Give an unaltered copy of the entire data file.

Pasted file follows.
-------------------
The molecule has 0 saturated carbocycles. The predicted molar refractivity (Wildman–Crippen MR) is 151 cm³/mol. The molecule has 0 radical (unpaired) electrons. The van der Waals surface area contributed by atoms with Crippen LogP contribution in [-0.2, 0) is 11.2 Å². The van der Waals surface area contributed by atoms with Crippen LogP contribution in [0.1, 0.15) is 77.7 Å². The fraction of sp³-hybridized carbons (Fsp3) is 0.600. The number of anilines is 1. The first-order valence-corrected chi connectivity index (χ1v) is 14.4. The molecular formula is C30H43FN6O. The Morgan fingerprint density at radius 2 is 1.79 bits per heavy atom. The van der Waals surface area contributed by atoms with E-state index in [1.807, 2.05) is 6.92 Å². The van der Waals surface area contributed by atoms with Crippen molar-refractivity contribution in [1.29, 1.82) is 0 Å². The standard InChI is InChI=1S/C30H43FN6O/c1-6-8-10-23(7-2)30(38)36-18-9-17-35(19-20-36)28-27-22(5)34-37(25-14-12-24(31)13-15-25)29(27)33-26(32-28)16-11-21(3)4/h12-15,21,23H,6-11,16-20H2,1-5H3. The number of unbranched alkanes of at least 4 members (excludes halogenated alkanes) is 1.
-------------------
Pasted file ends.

The molecule has 0 saturated carbocycles. The predicted molar refractivity (Wildman–Crippen MR) is 151 cm³/mol. The molecule has 0 radical (unpaired) electrons. The van der Waals surface area contributed by atoms with Crippen LogP contribution in [-0.2, 0) is 11.2 Å². The van der Waals surface area contributed by atoms with Crippen LogP contribution in [0.1, 0.15) is 77.7 Å². The fraction of sp³-hybridized carbons (Fsp3) is 0.600. The number of anilines is 1. The first-order valence-corrected chi connectivity index (χ1v) is 14.4. The molecular formula is C30H43FN6O. The Morgan fingerprint density at radius 2 is 1.79 bits per heavy atom. The van der Waals surface area contributed by atoms with E-state index in [1.807, 2.05) is 6.92 Å². The van der Waals surface area contributed by atoms with Crippen molar-refractivity contribution in [1.29, 1.82) is 0 Å². The standard InChI is InChI=1S/C30H43FN6O/c1-6-8-10-23(7-2)30(38)36-18-9-17-35(19-20-36)28-27-22(5)34-37(25-14-12-24(31)13-15-25)29(27)33-26(32-28)16-11-21(3)4/h12-15,21,23H,6-11,16-20H2,1-5H3. The number of unbranched alkanes of at least 4 members (excludes halogenated alkanes) is 1.